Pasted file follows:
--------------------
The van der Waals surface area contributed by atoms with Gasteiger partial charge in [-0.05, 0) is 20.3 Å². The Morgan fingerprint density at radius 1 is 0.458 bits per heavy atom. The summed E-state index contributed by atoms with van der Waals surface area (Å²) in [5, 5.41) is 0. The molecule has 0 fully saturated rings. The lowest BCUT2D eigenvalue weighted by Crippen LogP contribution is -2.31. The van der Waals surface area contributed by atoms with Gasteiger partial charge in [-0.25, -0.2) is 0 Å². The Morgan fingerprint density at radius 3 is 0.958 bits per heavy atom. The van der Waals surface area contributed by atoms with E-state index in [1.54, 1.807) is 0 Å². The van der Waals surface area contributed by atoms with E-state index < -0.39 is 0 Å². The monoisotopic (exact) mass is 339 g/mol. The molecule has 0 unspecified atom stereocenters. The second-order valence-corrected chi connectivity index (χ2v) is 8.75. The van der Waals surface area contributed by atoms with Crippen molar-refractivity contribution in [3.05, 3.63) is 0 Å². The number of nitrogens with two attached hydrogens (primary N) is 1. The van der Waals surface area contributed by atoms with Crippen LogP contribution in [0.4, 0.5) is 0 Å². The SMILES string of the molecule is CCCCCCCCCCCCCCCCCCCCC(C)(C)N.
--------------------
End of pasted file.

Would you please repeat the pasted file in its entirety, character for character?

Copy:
The van der Waals surface area contributed by atoms with Gasteiger partial charge in [-0.05, 0) is 20.3 Å². The Morgan fingerprint density at radius 1 is 0.458 bits per heavy atom. The summed E-state index contributed by atoms with van der Waals surface area (Å²) in [5, 5.41) is 0. The molecule has 0 fully saturated rings. The lowest BCUT2D eigenvalue weighted by Crippen LogP contribution is -2.31. The van der Waals surface area contributed by atoms with Gasteiger partial charge in [-0.25, -0.2) is 0 Å². The Morgan fingerprint density at radius 3 is 0.958 bits per heavy atom. The van der Waals surface area contributed by atoms with E-state index in [1.54, 1.807) is 0 Å². The van der Waals surface area contributed by atoms with E-state index < -0.39 is 0 Å². The monoisotopic (exact) mass is 339 g/mol. The molecule has 0 unspecified atom stereocenters. The second-order valence-corrected chi connectivity index (χ2v) is 8.75. The van der Waals surface area contributed by atoms with Crippen molar-refractivity contribution in [3.05, 3.63) is 0 Å². The number of nitrogens with two attached hydrogens (primary N) is 1. The van der Waals surface area contributed by atoms with Crippen LogP contribution in [0.4, 0.5) is 0 Å². The SMILES string of the molecule is CCCCCCCCCCCCCCCCCCCCC(C)(C)N.